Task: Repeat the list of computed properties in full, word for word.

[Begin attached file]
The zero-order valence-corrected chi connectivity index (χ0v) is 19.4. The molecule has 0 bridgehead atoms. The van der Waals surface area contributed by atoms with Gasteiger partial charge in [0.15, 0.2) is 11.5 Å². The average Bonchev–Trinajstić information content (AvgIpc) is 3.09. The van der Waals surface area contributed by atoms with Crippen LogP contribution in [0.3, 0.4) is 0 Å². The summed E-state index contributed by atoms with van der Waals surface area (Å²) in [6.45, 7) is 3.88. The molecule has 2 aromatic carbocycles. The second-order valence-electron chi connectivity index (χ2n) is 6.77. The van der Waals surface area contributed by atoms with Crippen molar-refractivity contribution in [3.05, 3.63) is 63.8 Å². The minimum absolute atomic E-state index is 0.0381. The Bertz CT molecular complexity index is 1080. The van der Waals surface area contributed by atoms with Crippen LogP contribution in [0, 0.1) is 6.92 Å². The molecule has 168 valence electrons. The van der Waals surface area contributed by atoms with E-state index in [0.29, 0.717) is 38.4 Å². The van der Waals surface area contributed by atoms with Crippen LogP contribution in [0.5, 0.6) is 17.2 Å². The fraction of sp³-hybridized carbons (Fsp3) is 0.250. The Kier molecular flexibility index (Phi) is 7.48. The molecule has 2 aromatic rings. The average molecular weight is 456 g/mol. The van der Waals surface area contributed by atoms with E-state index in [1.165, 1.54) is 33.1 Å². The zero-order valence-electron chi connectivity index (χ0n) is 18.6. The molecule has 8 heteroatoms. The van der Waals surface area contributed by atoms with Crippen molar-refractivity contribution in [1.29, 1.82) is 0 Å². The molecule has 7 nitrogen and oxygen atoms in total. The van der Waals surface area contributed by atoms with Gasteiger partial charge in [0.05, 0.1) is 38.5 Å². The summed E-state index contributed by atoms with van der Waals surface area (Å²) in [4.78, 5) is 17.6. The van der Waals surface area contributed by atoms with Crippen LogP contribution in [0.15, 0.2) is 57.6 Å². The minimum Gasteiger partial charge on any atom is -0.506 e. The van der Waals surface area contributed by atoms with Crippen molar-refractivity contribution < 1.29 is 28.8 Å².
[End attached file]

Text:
The zero-order valence-corrected chi connectivity index (χ0v) is 19.4. The molecule has 0 bridgehead atoms. The van der Waals surface area contributed by atoms with Gasteiger partial charge in [0.15, 0.2) is 11.5 Å². The average Bonchev–Trinajstić information content (AvgIpc) is 3.09. The van der Waals surface area contributed by atoms with Crippen LogP contribution in [0.3, 0.4) is 0 Å². The summed E-state index contributed by atoms with van der Waals surface area (Å²) in [6.45, 7) is 3.88. The molecule has 2 aromatic carbocycles. The second-order valence-electron chi connectivity index (χ2n) is 6.77. The van der Waals surface area contributed by atoms with Crippen molar-refractivity contribution in [3.05, 3.63) is 63.8 Å². The minimum absolute atomic E-state index is 0.0381. The Bertz CT molecular complexity index is 1080. The van der Waals surface area contributed by atoms with Crippen LogP contribution in [0, 0.1) is 6.92 Å². The molecule has 168 valence electrons. The van der Waals surface area contributed by atoms with E-state index in [0.29, 0.717) is 38.4 Å². The van der Waals surface area contributed by atoms with Crippen LogP contribution in [0.5, 0.6) is 17.2 Å². The fraction of sp³-hybridized carbons (Fsp3) is 0.250. The Kier molecular flexibility index (Phi) is 7.48. The molecule has 2 aromatic rings. The average molecular weight is 456 g/mol. The van der Waals surface area contributed by atoms with E-state index in [1.165, 1.54) is 33.1 Å². The zero-order valence-electron chi connectivity index (χ0n) is 18.6. The molecule has 8 heteroatoms. The van der Waals surface area contributed by atoms with Crippen molar-refractivity contribution in [1.29, 1.82) is 0 Å². The molecule has 7 nitrogen and oxygen atoms in total. The van der Waals surface area contributed by atoms with Gasteiger partial charge in [0.05, 0.1) is 38.5 Å². The summed E-state index contributed by atoms with van der Waals surface area (Å²) in [4.78, 5) is 17.6. The van der Waals surface area contributed by atoms with Crippen LogP contribution in [0.15, 0.2) is 57.6 Å². The minimum Gasteiger partial charge on any atom is -0.506 e. The van der Waals surface area contributed by atoms with Crippen molar-refractivity contribution < 1.29 is 28.8 Å².